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Home Publications Blogs Beat the Press George Will Wants the Government to Do Scientific Research

George Will Wants the Government to Do Scientific Research

Sunday, 18 August 2013 08:21

George Will, who likes to mock any and everything the government does, has apparently decided that it is very good at supporting scientific research. He is outraged over the sequester, which is bringing a halt to several major research projects at the National Institutes of Health (NIH).

This is truly a fascinating line of argument from Will. He says that we need the government to do this research because it will not produce near term benefits:

"In the private sector, where investors expect a quick turnaround, it is difficult to find dollars for a 10-year program."

Okay, but this argument implies that the government is not necessarily run by a bunch of bozos. If it were then giving money to NIH would be the same thing as throwing it in the toilet. This means that Will thinks that money spent at NIH actually has useful benefits.

Now let's carry this logic one step further. Suppose we gave additional funding, not just for basic research, but for actually developing drugs and bringing them through the clinical testing and FDA approval process. We already have Will on record saying that NIH is not run by bozos, so this means that he must think that we can in principle replace the patent supporting research by Pfizer, Merck and the other drug companies with funding from the government. (This doesn't mean the government does the research. It could contract out the research, possibly even with Pfizer and Merck.) Let's even hypothesize for the sake of argument, that a dollar of research funding supported by patent monopolies is more efficient than a dollar of funding that passes through the government.

In order to compare the publicly funded route with the patent supported route we would have to weigh the relative efficiency of the research dollars under the two systems with the enormous waste associated with patent monopolies. If a drug was developed through a publicly supported system then it could immediately be sold as a generic for $5 to $10 per prescription instead of selling for hundreds or even thousands of dollars per prescription. No drug company would have an incentive to lie about its effectiveness or hype the drug for inappropriate uses. Also, nearly everyone would be able to get access to the drug without haggling with insurers or government agencies.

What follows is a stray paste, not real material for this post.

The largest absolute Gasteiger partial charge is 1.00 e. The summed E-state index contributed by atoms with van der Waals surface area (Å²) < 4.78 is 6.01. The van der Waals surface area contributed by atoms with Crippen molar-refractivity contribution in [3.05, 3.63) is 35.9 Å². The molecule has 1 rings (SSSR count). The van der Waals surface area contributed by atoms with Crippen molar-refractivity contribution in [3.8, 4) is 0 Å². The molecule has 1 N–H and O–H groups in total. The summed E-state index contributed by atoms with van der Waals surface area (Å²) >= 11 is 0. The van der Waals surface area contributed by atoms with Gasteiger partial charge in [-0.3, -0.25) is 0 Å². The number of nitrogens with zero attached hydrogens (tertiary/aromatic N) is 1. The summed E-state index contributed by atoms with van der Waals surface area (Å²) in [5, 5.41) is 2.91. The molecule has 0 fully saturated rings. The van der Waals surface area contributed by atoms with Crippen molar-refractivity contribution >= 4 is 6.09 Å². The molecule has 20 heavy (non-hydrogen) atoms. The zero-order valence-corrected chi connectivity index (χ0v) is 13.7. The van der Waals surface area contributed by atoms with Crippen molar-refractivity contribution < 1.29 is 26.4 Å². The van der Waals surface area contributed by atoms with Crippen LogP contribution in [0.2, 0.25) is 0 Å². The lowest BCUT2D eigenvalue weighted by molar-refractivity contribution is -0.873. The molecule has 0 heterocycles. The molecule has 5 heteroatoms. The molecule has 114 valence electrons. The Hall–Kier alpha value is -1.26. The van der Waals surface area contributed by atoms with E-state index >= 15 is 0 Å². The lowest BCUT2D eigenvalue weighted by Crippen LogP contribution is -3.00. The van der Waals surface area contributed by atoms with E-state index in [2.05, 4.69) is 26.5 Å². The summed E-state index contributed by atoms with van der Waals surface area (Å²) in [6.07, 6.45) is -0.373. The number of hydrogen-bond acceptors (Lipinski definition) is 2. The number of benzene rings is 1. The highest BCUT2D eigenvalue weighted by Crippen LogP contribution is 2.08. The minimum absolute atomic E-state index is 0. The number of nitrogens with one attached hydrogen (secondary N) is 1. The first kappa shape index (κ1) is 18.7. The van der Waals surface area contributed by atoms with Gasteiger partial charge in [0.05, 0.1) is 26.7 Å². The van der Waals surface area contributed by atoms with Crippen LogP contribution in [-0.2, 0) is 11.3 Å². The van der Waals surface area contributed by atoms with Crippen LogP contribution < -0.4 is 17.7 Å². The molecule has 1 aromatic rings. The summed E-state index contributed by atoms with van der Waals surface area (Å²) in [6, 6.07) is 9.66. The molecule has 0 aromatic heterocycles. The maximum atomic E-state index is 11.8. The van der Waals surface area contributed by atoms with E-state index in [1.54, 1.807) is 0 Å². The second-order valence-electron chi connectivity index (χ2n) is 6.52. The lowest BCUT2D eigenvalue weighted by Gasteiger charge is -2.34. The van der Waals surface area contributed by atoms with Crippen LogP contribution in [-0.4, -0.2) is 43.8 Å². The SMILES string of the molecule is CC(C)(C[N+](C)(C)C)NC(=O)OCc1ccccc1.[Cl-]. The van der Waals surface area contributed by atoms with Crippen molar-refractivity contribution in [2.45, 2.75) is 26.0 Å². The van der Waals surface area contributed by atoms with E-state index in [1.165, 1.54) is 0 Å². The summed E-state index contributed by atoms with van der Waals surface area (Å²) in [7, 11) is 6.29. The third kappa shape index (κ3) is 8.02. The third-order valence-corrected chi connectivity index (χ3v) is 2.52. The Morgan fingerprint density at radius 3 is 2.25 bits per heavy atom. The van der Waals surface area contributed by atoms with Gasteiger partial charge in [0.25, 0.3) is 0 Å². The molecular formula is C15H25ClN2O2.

In fact, the public system would have advantages in the research process itself. A condition of public support could be that all research findings are publicly posted on the web as soon as practical. This would allow researchers to learn from each others' successes and failures and to avoid unnecessary duplication. That will not happen with patent supported research where all the findings are proprietary information.

These are the sorts of questions about drug research that serious people would ask if they acknowledge that the government can usefully fund research. But don't expect to see such follow up questions posed either by Will or anyone else in the Washington Post (except in Wonkblog).


Comments (8)Add Comment
Government vs. private
written by Robert Salzberg, August 18, 2013 9:10
There are 2 other huge reasons for government based drug development.

1. Profit based research generally ignores conditions that only affect a small percentage of people because even if successful, they wouldn't generate big profits.

2. Profit based research focuses on long term treatments on symptoms rather than cures.
Will has a history of supporting Gov't Medical Research
written by Martinmc, August 18, 2013 9:42
Like many conservatives who find an exception, it has to do with a member of his family. Will just makes a pretense of intellectual rationality. But, if that's what it takes to get NIH more funding (I've got family members who would benefit, too), I'm fine with it.
what a dishonest hack
written by Peter K., August 18, 2013 10:07
His point is that Obama's stimulus caused the defunding!

"Unfortunately, recent government behavior has damaged the cause of basic science...It has sown confusion about the difference between supporting scientific research and practicing industrial policy with subsidies — often incompetently and sometimes corruptly dispensed — for private corporations oriented to existing markets rather than unimagined applications. And beginning with the indiscriminate and ineffective 2009 stimulus, government has incited indiscriminate hostility to public spending."

So it was government behavior and not the 24-7 wall-to-wall propaganda put out by the right that the government is incompetent? He expects the reader to believe that? Hopefully Bezos loses the column.